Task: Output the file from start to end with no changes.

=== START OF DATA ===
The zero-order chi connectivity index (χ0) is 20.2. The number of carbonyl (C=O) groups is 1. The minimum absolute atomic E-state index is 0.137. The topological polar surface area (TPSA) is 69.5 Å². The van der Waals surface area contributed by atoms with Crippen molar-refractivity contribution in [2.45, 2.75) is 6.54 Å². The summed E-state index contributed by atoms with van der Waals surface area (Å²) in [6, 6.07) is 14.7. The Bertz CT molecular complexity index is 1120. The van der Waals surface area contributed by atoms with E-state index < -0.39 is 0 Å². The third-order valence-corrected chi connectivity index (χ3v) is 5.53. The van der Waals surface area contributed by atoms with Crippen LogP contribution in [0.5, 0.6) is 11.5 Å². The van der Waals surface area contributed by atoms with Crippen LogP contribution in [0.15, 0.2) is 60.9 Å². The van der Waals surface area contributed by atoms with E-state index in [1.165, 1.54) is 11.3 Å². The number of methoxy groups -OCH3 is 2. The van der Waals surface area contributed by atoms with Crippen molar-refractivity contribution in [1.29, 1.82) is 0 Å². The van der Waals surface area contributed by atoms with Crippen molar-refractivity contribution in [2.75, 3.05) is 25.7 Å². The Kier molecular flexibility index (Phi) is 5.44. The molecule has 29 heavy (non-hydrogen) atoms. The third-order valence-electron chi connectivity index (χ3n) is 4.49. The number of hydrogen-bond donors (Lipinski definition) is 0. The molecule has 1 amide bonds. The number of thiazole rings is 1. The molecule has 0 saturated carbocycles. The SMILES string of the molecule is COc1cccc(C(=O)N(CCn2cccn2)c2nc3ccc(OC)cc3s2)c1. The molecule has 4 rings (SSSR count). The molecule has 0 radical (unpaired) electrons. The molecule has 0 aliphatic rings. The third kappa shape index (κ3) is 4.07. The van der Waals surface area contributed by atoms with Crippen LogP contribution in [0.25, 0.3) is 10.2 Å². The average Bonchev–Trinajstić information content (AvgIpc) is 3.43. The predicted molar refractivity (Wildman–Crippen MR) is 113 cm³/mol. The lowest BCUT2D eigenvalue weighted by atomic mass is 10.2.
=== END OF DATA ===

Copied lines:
The zero-order chi connectivity index (χ0) is 20.2. The number of carbonyl (C=O) groups is 1. The minimum absolute atomic E-state index is 0.137. The topological polar surface area (TPSA) is 69.5 Å². The van der Waals surface area contributed by atoms with Crippen molar-refractivity contribution in [2.45, 2.75) is 6.54 Å². The summed E-state index contributed by atoms with van der Waals surface area (Å²) in [6, 6.07) is 14.7. The Bertz CT molecular complexity index is 1120. The van der Waals surface area contributed by atoms with E-state index < -0.39 is 0 Å². The third-order valence-corrected chi connectivity index (χ3v) is 5.53. The van der Waals surface area contributed by atoms with Crippen LogP contribution in [0.5, 0.6) is 11.5 Å². The van der Waals surface area contributed by atoms with Crippen LogP contribution in [0.15, 0.2) is 60.9 Å². The van der Waals surface area contributed by atoms with E-state index in [1.165, 1.54) is 11.3 Å². The number of methoxy groups -OCH3 is 2. The van der Waals surface area contributed by atoms with Crippen molar-refractivity contribution in [1.29, 1.82) is 0 Å². The van der Waals surface area contributed by atoms with Crippen molar-refractivity contribution in [2.75, 3.05) is 25.7 Å². The Kier molecular flexibility index (Phi) is 5.44. The molecule has 29 heavy (non-hydrogen) atoms. The third-order valence-electron chi connectivity index (χ3n) is 4.49. The number of hydrogen-bond donors (Lipinski definition) is 0. The molecule has 1 amide bonds. The number of thiazole rings is 1. The molecule has 0 saturated carbocycles. The SMILES string of the molecule is COc1cccc(C(=O)N(CCn2cccn2)c2nc3ccc(OC)cc3s2)c1. The molecule has 4 rings (SSSR count). The molecule has 0 radical (unpaired) electrons. The molecule has 0 aliphatic rings. The third kappa shape index (κ3) is 4.07. The van der Waals surface area contributed by atoms with Crippen LogP contribution in [0.25, 0.3) is 10.2 Å². The average Bonchev–Trinajstić information content (AvgIpc) is 3.43. The predicted molar refractivity (Wildman–Crippen MR) is 113 cm³/mol. The lowest BCUT2D eigenvalue weighted by atomic mass is 10.2.